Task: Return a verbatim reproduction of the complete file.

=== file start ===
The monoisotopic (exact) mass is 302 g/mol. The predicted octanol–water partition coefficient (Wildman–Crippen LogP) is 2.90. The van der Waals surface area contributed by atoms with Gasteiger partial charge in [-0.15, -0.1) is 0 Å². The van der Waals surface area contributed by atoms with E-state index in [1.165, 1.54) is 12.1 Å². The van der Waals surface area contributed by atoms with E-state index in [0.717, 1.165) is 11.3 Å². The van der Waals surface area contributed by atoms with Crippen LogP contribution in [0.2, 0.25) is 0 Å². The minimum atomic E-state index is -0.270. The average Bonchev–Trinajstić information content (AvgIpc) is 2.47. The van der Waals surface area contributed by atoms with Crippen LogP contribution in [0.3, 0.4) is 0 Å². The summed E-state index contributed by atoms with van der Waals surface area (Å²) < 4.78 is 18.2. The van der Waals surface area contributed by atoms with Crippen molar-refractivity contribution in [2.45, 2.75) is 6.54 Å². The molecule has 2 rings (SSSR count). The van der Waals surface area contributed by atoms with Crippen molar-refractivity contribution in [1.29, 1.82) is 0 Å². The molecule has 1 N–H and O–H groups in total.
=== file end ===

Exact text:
The monoisotopic (exact) mass is 302 g/mol. The predicted octanol–water partition coefficient (Wildman–Crippen LogP) is 2.90. The van der Waals surface area contributed by atoms with Gasteiger partial charge in [-0.15, -0.1) is 0 Å². The van der Waals surface area contributed by atoms with E-state index in [1.165, 1.54) is 12.1 Å². The van der Waals surface area contributed by atoms with E-state index in [0.717, 1.165) is 11.3 Å². The van der Waals surface area contributed by atoms with Crippen LogP contribution in [0.2, 0.25) is 0 Å². The minimum atomic E-state index is -0.270. The average Bonchev–Trinajstić information content (AvgIpc) is 2.47. The van der Waals surface area contributed by atoms with Crippen LogP contribution in [0.3, 0.4) is 0 Å². The summed E-state index contributed by atoms with van der Waals surface area (Å²) < 4.78 is 18.2. The van der Waals surface area contributed by atoms with Crippen molar-refractivity contribution in [2.45, 2.75) is 6.54 Å². The molecule has 2 rings (SSSR count). The van der Waals surface area contributed by atoms with Crippen molar-refractivity contribution in [1.29, 1.82) is 0 Å². The molecule has 1 N–H and O–H groups in total.